WOMEN’S HISTORY MONTH: 16 HISTORY CLASSICS

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It’s Women’s History Month: no better time to choose a classic to read that focuses on Women’s History in one form or another.

This list includes only books I have read and recommend. Reading any one is a tribute to women and an appropriate activity for this month. I found all of them excellent reads. Choose one. I hope you like it.

Americanah by Chimanda Ngize Adichie (2014) Fiction

Books of Ages: The Life and Opinions of Jane Franklin. By Jill Lepore (2014) History

Brown Girl Dreaming by Jacqueline Woodson (2014) Poems

The Color Purple by Alice Walker Fiction

Dear Life by Alice Munro. Short Stories

A Diary From Dixie by Mary Boykin Chesnut (1980) History

The Female Experience: An American Documentary. (1992) Gerda Lerner History

The Golden Notebook by Doris Lessing. Fiction

The House on Mango Street by Sandra Cisneros (1991) Fiction

I Know Why the Caged bird Sings by Maya Angelou Memoir

The Invention of Wings by Sue Monk Kidd (2015) Fiction

Julian of Norwich by Amy Frykholm (2010) Biography

Lazy B: Growing Up On a Cattle Ranch in the American Southwest by Sandra Day O’Conner (2002) Memoir

Liar’s Club by Mary Karr (1996) Memoir

Little Women by Louisa May Alcott. Fiction

My Antonia by Willa Cather Fiction

The Road From Coorain by Jill Ker Conway (1990)

There are, or course, many very good books on Women’s History. Do you have a favorite? Tell us about it.

If you decide to read one of these,let me know how you like it. If you have not read Doris Lessing you might with to start with the Martha Quest series. Oh, I must stop talking and let you get to the reading.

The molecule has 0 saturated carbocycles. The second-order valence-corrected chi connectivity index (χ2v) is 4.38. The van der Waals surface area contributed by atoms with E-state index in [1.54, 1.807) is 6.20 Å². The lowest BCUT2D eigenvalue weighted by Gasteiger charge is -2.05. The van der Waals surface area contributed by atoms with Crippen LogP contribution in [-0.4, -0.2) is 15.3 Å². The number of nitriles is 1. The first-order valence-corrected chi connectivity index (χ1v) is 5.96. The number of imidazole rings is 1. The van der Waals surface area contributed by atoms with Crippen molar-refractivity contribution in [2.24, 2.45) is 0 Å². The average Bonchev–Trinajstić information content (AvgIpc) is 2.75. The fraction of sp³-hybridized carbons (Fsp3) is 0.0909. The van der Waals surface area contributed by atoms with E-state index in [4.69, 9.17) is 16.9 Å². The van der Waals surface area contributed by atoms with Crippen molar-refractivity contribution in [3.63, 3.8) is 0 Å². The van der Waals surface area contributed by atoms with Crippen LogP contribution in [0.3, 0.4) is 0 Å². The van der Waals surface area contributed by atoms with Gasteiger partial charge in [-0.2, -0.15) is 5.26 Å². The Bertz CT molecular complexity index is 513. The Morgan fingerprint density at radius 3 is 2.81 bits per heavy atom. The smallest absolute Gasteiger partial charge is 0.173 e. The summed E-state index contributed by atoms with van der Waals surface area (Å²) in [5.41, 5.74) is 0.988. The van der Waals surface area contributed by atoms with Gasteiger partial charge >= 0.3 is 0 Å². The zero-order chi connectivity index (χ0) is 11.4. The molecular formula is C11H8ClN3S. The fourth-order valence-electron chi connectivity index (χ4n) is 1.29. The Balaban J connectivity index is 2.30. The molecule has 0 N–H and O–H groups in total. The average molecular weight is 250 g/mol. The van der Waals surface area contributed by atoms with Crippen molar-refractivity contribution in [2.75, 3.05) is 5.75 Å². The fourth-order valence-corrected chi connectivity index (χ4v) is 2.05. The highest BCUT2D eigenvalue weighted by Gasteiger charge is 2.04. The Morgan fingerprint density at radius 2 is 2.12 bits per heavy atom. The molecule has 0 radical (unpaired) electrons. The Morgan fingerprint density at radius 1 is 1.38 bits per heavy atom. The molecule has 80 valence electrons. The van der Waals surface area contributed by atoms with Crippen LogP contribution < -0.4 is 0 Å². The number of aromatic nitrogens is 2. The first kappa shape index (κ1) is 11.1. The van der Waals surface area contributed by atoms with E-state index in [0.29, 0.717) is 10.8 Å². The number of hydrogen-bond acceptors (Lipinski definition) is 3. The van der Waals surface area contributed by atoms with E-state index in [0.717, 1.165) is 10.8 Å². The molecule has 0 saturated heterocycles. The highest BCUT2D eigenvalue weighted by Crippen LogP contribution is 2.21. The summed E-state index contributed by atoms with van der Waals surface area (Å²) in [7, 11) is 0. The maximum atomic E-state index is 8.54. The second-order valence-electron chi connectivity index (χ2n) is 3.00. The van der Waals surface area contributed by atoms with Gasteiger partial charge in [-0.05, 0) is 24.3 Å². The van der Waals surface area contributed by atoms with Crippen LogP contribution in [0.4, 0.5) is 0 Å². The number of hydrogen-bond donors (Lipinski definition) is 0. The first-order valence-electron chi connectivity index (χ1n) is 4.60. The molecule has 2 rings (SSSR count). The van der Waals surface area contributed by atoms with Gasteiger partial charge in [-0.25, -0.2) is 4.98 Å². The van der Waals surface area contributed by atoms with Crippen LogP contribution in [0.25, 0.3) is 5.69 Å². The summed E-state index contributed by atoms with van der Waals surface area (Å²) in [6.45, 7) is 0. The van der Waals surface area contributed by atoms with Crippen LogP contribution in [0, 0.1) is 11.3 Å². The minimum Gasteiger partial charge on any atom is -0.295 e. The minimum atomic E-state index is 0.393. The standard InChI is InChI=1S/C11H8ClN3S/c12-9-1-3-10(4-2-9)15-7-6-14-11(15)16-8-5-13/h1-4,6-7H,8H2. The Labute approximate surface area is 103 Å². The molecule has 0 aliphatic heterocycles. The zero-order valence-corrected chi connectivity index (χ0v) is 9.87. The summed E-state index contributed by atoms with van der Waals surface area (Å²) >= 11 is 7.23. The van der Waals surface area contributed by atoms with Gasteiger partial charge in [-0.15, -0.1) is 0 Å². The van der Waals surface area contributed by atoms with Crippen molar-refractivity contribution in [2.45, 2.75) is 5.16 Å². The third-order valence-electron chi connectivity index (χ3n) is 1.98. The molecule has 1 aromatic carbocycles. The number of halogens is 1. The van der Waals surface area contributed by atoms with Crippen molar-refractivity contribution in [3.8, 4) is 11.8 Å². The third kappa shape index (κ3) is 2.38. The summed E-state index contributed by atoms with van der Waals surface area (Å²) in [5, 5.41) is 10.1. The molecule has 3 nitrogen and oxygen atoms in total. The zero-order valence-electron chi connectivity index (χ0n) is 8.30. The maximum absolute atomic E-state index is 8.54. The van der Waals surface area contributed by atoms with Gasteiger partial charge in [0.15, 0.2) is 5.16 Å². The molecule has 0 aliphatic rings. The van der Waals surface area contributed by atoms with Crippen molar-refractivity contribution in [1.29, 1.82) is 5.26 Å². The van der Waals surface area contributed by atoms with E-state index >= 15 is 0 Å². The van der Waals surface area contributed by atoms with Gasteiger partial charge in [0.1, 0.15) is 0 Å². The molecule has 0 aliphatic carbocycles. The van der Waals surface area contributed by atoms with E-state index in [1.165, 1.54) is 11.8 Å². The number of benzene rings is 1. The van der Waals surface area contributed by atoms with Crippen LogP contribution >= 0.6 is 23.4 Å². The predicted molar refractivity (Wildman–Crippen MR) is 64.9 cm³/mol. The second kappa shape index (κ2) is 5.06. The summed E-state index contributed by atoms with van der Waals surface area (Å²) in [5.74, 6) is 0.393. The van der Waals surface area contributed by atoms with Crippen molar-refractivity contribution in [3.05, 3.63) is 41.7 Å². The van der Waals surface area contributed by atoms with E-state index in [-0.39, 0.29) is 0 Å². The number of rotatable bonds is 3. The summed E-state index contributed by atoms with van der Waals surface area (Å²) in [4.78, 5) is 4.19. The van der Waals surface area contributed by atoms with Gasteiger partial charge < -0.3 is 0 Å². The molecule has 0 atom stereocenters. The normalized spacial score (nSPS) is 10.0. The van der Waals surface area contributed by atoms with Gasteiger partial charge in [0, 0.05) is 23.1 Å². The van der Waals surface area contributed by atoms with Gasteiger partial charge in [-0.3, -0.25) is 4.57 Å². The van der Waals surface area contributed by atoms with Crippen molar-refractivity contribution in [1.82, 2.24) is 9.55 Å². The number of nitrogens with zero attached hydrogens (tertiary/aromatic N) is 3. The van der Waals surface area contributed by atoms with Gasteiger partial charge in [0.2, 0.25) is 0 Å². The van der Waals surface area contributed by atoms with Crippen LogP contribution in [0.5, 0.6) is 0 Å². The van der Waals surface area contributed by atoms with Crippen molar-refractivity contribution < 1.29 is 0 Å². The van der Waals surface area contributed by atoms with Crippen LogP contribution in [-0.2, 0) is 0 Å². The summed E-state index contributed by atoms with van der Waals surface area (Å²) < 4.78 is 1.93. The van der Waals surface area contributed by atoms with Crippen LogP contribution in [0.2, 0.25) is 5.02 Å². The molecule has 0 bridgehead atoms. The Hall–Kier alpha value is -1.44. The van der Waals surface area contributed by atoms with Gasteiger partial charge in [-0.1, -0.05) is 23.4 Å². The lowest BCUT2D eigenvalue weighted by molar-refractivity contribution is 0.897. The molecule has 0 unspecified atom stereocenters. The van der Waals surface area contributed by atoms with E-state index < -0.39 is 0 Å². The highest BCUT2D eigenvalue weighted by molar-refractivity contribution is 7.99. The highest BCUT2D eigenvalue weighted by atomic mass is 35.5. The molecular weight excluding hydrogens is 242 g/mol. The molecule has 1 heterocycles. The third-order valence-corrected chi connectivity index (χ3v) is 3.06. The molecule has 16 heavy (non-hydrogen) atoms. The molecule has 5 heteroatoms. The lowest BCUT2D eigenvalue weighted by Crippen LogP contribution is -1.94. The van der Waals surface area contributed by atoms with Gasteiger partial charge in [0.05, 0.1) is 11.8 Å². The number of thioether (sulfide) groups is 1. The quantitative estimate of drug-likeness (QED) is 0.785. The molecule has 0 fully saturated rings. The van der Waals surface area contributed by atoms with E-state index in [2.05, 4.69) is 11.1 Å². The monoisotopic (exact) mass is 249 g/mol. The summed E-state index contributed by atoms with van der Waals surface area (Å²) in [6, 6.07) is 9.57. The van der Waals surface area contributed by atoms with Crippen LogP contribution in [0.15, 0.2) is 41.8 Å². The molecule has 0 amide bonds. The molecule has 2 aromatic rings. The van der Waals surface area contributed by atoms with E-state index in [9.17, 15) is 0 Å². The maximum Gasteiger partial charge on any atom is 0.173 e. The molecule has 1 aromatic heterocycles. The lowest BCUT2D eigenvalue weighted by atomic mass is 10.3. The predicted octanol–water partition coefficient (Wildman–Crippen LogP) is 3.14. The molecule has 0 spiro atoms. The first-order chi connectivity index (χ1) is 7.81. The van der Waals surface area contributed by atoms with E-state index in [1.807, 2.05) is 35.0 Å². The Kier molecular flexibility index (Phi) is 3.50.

I do intend to follow my own advice. I have began a second reading of Kristin Lavransdatter, first read more than twenty years ago.

It’s very possible that my most favorite on this list is the autobiography by Sandra Day O’Conner

One thought on “WOMEN’S HISTORY MONTH: 16 HISTORY CLASSICS

  1. Marilee Massari

    These are all good books, but I wanted to recommend a book that I am finishing just now. It is called Eighty Days by Matthew Goodman. It is about Nellie Bly and Elizabeth Bisland’s race around the world in 1889. Both were New York City reporters in an age when women reporters were few and far between and usually relegated to the Home/Society page. These ladies made a race around the world in opposite directions unaccompanied by men. Also an unusual occurrance. Not only will you learn about the unusual women, but you will also get a glimpse of life at that in not only our history but that of the world’s.

    Reply

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